Can you tell us a story about the hard times you faced when you first started your journey? Did you ever consider giving up? Where did you get the drive to continue even though things were so hard?
Early in my career, I worked at a software company called RealNetworks. I was the product manager for one of the most popular products on the internet at that time. This was the early internet era and we were all working crazy hours. I launched a paid version of my product that was also free to the market. We also launched in retail stores at the same time. I was under a ton of scrutiny prior to the software release; my project plan was literally laminated and expanded to cover the president’s entire office wall (he labeled it “Project Matt”). We launched the product and thankfully, it was wildly successful. I never considered giving up because the entire company was founded on the idea we were creating a new mass medium for communication. Like we have talked about in this interview, the belief in a core mission can drive your body and mind beyond what you previously thought was capable.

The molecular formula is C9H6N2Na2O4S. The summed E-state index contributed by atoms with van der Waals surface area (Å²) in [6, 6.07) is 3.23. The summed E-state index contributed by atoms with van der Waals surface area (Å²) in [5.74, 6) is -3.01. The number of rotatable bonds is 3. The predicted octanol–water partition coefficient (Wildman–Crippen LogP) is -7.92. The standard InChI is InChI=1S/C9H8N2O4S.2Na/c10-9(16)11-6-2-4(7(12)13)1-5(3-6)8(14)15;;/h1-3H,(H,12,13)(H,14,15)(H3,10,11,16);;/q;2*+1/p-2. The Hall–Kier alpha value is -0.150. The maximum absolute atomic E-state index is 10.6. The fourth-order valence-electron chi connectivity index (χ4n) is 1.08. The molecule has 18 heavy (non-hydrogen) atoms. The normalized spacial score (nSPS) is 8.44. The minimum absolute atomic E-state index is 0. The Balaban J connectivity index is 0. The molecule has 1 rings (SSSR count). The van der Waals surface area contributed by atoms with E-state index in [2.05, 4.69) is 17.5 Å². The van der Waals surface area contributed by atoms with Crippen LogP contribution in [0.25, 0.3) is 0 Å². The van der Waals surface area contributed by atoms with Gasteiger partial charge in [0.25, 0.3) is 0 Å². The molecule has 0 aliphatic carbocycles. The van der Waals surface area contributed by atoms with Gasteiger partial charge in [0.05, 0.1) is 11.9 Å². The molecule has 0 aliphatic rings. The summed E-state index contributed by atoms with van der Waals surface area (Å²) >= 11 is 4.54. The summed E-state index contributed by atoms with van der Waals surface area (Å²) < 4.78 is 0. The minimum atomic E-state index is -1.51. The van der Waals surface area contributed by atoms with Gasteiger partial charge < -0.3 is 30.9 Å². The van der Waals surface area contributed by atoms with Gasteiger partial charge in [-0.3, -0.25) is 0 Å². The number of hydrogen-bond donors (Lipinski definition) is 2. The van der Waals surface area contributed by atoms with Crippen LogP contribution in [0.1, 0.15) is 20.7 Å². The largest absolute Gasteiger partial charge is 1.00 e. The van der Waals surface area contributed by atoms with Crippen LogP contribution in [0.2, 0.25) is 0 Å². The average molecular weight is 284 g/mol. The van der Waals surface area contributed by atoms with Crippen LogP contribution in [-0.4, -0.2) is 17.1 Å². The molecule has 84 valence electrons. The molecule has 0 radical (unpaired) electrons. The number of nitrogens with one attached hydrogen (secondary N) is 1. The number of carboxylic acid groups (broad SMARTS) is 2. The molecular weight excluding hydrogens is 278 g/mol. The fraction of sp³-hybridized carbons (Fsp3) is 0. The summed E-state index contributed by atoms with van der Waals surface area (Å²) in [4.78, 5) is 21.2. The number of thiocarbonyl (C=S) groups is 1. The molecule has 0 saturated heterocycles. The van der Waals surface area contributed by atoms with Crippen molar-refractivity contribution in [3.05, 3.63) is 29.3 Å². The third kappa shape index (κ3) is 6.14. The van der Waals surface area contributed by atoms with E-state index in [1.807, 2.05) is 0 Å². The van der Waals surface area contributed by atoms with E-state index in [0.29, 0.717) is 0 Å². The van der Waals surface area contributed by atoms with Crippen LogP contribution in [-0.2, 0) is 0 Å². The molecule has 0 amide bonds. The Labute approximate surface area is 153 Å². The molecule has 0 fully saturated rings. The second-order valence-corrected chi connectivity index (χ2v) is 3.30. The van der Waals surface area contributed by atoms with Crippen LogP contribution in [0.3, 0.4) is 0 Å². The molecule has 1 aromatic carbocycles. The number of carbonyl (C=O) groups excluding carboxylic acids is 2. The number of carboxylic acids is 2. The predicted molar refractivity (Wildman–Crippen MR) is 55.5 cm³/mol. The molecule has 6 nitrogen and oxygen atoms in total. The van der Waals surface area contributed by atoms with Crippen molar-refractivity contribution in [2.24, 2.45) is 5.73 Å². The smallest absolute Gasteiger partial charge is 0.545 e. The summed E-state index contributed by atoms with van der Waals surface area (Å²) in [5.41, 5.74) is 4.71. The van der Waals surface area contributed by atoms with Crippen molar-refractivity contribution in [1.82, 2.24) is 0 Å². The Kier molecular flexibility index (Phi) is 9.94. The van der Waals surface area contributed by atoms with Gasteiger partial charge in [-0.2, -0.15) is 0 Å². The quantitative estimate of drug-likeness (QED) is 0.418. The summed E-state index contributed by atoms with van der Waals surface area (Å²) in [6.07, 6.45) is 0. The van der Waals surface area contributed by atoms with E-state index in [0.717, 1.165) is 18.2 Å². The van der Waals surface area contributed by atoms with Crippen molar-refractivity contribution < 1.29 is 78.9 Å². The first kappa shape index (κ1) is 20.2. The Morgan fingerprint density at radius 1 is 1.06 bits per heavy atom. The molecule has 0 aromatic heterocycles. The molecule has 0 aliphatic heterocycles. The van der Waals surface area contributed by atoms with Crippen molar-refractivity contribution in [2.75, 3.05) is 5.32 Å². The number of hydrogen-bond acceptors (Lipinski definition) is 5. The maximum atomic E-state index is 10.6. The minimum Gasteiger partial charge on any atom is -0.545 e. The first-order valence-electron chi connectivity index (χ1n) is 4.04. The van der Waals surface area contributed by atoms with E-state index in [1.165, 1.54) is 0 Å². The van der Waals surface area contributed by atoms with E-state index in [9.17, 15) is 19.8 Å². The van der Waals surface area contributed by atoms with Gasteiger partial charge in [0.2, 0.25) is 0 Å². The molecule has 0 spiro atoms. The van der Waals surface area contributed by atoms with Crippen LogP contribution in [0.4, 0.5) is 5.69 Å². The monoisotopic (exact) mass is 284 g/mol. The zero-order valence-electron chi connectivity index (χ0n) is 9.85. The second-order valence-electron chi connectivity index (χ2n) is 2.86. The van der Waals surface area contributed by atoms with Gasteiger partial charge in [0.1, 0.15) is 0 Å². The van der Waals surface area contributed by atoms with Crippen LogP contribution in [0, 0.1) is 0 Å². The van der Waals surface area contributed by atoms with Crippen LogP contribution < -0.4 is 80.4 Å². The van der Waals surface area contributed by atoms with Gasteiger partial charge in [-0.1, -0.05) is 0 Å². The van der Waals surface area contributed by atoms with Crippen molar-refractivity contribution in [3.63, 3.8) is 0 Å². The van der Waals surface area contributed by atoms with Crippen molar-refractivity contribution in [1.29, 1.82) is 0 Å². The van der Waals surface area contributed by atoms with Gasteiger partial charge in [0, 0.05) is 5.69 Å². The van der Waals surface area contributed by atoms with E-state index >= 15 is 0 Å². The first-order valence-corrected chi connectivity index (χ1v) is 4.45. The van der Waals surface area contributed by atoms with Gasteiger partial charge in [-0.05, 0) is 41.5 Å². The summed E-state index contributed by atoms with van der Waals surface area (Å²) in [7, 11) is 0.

So, how are things going today? How did your values lead to your eventual success?
Things are great and my business is thriving. My personal values are focused on integrity, passion for what you do and having a bit of fun along the way. I don’t take myself too seriously and I really enjoy learning new things. Keeping curiosity alive and continuous learning is really what keeps me excited and sharp. As long as you have a strong sense of what brings you happiness in your craft, success does tend to find you.